The 25th Anniversary of the ACO Program
|Cropped from src1 & src2 in gardens for karma|
Prasad Tetali and Robin Thomas are mathematicians at Georgia Tech who are organizing the Conference Celebrating the 25th Anniversary of the ACO Program. ACO stands for our multidisciplinary program in Algorithms, Combinatorics and Optimization. The conference is planned to be held starting this Monday, January 9–11, 2017.
Today I say “planned” because there is some chance that Mother Nature could mess up our plans.
Even after today’s retraction of quasi-polynomial time for graph isomorphism
|Cropped from source|
László Babai is famous for many things, and has made many seminal contributions to complexity theory. Last year he claimed that Graph Isomorphism (GI) is in quasi-polynomial time.
Today Laci posted a retraction of this claim, conceding that the proof has a flaw in the timing analysis, and Ken and I want to make a comment on what is up. Update 1/10: He has posted a 1/9 update reinstating the claim of quasi-polynomial time with a revised algorithm. As we’ve noted, he is currently speaking at Georgia Tech, and we hope to have more information soon.
Shared experience may matter as much as scientific cooperation
|AIP source—see also interview|
Robert Marshak was on hand for Trinity, which was the first detonation of a nuclear weapon, ever. The test occurred at 5:29 am on July 16, 1945, as part of the Manhattan Project. Marshak was the son of parents who fled pogroms in Byelorussia. Witnessing the test, hearing the destruction of Hiroshima and Nagasaki, and knowing his family history led him to become active in advancing peace. He soon co-founded and chaired the Federation of Atomic Scientists and was active in several other organizations promoting scientific co-operation as a vehicle of world peace. In 1992 he won the inaugural award of the American Association for the Advancement of Science for Science Diplomacy.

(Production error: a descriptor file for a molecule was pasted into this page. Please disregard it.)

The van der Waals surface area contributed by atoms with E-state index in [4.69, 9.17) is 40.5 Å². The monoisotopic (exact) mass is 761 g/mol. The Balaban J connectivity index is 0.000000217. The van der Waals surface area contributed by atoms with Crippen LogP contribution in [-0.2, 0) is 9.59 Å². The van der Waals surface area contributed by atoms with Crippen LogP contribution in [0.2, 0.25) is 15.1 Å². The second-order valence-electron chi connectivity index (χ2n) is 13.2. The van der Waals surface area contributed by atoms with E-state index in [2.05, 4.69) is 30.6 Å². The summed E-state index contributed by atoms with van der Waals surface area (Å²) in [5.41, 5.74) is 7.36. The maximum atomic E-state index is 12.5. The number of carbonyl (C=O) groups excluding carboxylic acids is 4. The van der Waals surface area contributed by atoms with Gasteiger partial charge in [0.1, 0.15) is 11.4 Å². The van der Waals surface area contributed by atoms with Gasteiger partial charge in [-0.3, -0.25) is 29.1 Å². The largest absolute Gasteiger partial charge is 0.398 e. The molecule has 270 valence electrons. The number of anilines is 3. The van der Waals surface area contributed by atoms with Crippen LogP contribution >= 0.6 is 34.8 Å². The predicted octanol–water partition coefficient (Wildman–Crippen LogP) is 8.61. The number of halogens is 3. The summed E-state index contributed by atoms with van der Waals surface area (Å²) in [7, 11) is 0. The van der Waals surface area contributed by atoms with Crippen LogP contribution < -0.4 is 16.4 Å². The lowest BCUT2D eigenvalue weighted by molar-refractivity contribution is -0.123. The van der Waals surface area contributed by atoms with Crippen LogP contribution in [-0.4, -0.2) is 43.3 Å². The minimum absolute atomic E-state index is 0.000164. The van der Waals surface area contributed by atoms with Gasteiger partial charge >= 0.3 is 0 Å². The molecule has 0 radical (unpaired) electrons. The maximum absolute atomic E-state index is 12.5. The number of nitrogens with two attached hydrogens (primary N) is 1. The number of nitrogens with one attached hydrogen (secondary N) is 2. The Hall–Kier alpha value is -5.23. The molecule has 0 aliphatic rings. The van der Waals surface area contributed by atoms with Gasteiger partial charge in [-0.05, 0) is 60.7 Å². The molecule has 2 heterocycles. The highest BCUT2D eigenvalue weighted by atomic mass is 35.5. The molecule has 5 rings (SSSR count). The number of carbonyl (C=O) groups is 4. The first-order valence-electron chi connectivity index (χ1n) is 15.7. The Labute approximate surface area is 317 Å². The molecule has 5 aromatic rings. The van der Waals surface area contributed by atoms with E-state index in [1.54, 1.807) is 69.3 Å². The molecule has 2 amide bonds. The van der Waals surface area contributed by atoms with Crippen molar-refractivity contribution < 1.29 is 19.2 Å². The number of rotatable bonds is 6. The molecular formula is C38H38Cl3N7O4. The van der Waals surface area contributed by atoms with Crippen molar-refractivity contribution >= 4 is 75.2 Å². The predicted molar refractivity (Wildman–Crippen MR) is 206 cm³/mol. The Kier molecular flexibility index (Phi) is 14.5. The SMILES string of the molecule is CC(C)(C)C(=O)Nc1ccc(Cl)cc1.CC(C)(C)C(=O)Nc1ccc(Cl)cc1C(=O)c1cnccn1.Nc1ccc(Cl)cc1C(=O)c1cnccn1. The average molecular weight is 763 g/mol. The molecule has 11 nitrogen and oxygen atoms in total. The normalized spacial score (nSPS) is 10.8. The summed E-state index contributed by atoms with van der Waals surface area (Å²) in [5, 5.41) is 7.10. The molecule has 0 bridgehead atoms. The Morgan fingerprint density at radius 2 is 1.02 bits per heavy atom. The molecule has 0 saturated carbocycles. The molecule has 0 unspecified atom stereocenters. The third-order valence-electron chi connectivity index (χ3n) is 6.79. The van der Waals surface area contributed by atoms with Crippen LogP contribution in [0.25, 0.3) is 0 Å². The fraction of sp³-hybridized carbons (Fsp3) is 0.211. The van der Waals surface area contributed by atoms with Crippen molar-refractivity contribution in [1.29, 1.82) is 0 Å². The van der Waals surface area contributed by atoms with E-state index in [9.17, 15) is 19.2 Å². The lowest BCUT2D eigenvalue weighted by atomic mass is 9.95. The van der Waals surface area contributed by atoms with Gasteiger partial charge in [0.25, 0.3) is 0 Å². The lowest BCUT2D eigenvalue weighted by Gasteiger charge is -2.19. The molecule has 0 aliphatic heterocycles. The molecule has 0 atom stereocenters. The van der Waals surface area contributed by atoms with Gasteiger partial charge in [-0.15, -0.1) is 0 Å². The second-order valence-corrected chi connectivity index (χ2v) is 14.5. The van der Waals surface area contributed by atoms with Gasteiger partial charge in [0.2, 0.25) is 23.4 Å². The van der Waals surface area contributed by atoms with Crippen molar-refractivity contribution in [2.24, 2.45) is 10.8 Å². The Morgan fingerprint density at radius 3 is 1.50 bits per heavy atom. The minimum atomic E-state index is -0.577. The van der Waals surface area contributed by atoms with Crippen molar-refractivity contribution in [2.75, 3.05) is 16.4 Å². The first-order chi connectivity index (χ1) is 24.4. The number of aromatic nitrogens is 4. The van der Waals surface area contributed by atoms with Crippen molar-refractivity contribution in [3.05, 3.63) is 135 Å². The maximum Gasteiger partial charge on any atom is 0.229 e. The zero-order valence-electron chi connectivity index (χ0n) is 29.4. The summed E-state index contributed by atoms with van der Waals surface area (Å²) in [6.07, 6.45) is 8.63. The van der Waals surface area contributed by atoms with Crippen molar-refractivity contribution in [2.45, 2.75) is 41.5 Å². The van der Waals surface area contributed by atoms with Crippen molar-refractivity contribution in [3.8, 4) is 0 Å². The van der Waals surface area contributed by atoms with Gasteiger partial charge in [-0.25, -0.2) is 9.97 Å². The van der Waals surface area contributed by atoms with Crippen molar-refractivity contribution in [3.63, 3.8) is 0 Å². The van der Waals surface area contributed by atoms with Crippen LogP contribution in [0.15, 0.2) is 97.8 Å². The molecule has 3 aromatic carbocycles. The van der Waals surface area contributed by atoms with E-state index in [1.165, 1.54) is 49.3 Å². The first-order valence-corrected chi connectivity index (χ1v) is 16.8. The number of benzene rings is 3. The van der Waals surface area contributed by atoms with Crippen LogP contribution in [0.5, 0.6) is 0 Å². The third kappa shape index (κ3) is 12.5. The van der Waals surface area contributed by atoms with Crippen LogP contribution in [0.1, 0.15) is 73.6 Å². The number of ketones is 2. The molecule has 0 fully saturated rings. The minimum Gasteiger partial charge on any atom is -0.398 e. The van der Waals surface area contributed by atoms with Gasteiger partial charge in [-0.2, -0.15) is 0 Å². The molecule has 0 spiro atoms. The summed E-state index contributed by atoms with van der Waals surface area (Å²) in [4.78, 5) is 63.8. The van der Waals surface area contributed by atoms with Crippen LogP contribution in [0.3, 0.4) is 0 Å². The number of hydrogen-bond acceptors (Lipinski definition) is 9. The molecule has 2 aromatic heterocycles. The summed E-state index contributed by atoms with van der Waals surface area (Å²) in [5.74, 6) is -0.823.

Today, the fifth day of both Chanukah and Christmas, we reflect on the gift of international scientific community.
A second look at Voronin’s amazing universality theorem
Anatoly Karatsuba and Sergei Voronin wrote a book on Bernhard Riemann’s zeta function. The book was translated into English by Neal Koblitz in 1992. Among its special content is expanded treatment of an amazing universality theorem about the classic zeta function proved by Voronin in 1975. We covered it four years ago.
Today Ken and I take a second look and explore a possible connection to complexity theory.
Lessons from the Park that still apply today
Iain Standen is the CEO of the Bletchley Park Trust, which is responsible for the restoration of the Park. After the war, the Park was almost completely destroyed and forgotten—partially at least for security reasons. Luckily it was just barely saved and is now a wonderful place to visit and see how such a small place helped change history.
Today I would like to report on a recent trip to Bletchley Park.
With part II of our “When Data Serves Turkey” post
|Baku Olympiad source—note similarity to this|
Magnus Carlsen last week retained his title of World Chess Champion. His match against challenger Sergey Karjakin had finished 6–6 after twelve games at “Standard” time controls, but he prevailed 3–1 in a four-game tiebreak series at “Rapid” time controls. Each game took an hour or hour-plus under a budget of 25 minutes plus 10 extra seconds for each move played.
A head-scratching inconsistency in large amounts of chess data
Benjamin Franklin was the first American scientist and was sometimes called “The First American.” He also admired the American turkey, counter to our connotation of “turkey” as an awkward failure.
Today I wonder what advice Ben would give on an awkward, “frankly shocking,” situation with my large-scale chess data. This post is in two parts.